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A life in architecture

Dr Jo Gipps, director of London Zoo, is a conservationist: he likes to see buildings put to good use even when they are no longer suitable for their original purpose. This applies equally to buildings in his care at the zoo and to places he has lived in.

His first home after he married was a tiny Georgian terraced house by the Thames in Staines. Built in 1755, it was only 12 foot wide and three storeys high. Despite unsympathetic modernisation, it was, he says, 'probably the nicest bit of historic architecture I've ever lived in'. He has recently bought a windmill in Anglesey and is looking forward to converting into a holiday home.

At the zoo, where the well-being of the animals is paramount, similar adaptations are afoot. Fortunately, the penguins are happy in Lubetkin's elegant Penguin Pool, but the gorilla house, also by Lubetkin and Tecton, too small for its original purpose, is to be used to house lemurs. The Mappin Terraces are also being brought back into use by modified improvements. Gipps enjoys modern architecture and has high praise for I M Pei's Pyramid at the Louvre (pictured). 'It sits extraordinarily well within its highly Baroque environment. This ability to meld the modern with older surroundings is a great skill,' says Gipps, a person who is constantly having to balance the old and the new, to say nothing of the books, at London Zoo.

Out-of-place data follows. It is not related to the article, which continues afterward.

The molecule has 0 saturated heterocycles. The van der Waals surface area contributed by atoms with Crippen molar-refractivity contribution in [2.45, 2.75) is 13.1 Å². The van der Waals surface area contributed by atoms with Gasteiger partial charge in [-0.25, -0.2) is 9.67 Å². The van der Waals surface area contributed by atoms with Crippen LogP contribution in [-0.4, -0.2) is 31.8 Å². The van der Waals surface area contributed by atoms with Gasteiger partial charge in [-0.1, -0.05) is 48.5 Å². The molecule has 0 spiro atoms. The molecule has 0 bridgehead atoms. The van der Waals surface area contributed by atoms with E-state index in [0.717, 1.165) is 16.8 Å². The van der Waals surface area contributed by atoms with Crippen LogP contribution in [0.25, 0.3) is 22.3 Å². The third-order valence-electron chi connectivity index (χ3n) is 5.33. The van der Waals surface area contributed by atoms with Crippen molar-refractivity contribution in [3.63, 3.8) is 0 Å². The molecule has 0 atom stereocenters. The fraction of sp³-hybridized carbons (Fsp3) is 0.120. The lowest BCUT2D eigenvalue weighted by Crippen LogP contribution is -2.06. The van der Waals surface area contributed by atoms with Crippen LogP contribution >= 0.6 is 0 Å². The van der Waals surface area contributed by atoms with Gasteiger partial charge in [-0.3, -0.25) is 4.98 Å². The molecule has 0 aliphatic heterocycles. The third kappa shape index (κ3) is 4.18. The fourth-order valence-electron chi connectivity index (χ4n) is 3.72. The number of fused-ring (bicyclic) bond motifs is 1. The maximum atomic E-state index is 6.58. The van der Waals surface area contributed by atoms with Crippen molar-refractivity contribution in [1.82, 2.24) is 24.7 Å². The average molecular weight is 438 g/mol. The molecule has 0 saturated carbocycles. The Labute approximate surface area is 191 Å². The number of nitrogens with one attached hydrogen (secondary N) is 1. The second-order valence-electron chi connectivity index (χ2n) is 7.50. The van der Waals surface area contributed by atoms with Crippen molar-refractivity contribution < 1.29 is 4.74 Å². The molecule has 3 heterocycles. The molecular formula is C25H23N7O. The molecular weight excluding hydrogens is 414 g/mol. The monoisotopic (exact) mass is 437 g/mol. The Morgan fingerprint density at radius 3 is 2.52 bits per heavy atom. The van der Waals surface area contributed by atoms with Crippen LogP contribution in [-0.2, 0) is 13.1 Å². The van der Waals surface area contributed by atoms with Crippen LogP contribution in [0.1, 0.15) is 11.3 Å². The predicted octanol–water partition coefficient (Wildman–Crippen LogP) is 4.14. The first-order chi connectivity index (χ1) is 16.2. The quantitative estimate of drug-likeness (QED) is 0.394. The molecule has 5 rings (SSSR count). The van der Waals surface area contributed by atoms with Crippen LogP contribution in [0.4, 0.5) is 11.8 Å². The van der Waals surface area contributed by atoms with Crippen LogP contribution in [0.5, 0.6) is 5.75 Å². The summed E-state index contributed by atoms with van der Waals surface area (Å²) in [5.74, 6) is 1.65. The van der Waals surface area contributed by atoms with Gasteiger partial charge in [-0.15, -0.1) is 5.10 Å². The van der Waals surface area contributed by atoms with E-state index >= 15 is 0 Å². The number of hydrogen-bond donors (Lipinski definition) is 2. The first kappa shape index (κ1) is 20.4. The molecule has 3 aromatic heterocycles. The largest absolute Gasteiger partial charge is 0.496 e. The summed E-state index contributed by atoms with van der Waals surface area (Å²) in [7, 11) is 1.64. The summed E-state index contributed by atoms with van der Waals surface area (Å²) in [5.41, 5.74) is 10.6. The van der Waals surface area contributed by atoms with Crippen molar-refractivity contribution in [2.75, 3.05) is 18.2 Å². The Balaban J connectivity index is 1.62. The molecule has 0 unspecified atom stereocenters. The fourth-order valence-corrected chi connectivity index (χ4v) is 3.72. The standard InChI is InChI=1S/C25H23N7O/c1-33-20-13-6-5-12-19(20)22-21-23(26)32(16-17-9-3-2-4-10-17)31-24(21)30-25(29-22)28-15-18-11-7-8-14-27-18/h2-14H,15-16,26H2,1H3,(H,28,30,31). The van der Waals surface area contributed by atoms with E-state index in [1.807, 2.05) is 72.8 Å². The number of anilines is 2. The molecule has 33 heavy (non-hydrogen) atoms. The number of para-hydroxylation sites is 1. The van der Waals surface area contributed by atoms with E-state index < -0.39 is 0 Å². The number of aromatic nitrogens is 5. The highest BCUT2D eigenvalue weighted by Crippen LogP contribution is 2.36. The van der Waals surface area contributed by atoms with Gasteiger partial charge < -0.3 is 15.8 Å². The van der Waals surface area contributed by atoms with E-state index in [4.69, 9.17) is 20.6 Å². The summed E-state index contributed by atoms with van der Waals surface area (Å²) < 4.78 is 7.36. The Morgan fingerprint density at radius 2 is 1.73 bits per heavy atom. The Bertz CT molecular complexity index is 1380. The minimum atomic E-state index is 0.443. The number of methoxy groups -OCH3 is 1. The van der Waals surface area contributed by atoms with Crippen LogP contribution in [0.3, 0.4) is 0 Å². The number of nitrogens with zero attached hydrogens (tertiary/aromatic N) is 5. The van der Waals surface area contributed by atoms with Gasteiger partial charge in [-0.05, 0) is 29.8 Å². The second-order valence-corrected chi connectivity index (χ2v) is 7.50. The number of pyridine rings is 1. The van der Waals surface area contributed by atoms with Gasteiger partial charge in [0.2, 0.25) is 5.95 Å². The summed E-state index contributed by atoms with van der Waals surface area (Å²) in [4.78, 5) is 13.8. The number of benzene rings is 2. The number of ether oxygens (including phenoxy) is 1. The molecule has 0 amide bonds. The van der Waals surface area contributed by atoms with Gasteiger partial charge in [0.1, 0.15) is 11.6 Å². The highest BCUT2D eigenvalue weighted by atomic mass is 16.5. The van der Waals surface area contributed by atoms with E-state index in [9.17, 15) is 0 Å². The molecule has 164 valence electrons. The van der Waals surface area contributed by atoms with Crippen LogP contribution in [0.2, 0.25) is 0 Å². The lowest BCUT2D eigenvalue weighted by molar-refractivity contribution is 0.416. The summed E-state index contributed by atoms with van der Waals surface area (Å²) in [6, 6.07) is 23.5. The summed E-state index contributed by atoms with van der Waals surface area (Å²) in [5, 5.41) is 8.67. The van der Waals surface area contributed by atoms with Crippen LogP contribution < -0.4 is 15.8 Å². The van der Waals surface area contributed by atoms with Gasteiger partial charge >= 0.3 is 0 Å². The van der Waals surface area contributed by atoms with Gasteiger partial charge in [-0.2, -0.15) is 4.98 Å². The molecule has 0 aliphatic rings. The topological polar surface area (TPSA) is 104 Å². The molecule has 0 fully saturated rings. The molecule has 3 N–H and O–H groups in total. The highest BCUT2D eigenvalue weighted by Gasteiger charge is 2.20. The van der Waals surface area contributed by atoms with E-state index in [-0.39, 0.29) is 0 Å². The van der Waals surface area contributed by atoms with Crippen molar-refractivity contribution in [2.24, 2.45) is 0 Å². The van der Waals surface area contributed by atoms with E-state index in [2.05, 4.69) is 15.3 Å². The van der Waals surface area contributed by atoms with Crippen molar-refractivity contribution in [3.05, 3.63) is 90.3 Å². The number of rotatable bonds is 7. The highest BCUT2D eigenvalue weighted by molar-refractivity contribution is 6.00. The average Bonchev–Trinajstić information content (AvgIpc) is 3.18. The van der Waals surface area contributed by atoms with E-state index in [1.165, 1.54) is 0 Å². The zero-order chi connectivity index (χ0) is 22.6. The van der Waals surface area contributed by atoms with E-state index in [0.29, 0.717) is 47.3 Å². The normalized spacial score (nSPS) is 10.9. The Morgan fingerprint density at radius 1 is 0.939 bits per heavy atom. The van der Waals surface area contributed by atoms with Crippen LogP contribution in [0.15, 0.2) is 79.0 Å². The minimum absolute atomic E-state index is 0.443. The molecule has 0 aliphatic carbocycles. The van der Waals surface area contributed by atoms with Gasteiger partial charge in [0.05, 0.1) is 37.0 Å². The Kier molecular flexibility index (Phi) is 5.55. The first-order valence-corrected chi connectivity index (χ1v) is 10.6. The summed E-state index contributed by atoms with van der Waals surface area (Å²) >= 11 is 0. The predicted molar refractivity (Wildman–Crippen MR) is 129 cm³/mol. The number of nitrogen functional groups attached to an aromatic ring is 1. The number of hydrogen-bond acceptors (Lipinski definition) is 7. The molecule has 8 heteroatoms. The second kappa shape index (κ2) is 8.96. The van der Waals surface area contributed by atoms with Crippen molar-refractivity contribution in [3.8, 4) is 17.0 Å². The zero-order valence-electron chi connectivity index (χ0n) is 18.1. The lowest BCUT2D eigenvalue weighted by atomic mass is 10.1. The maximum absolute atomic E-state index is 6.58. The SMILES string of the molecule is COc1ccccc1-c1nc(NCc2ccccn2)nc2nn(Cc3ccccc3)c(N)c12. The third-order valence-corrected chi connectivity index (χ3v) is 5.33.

The Web of Life building at the Zoo is reviewed on page 28.

Deborah Singmaster

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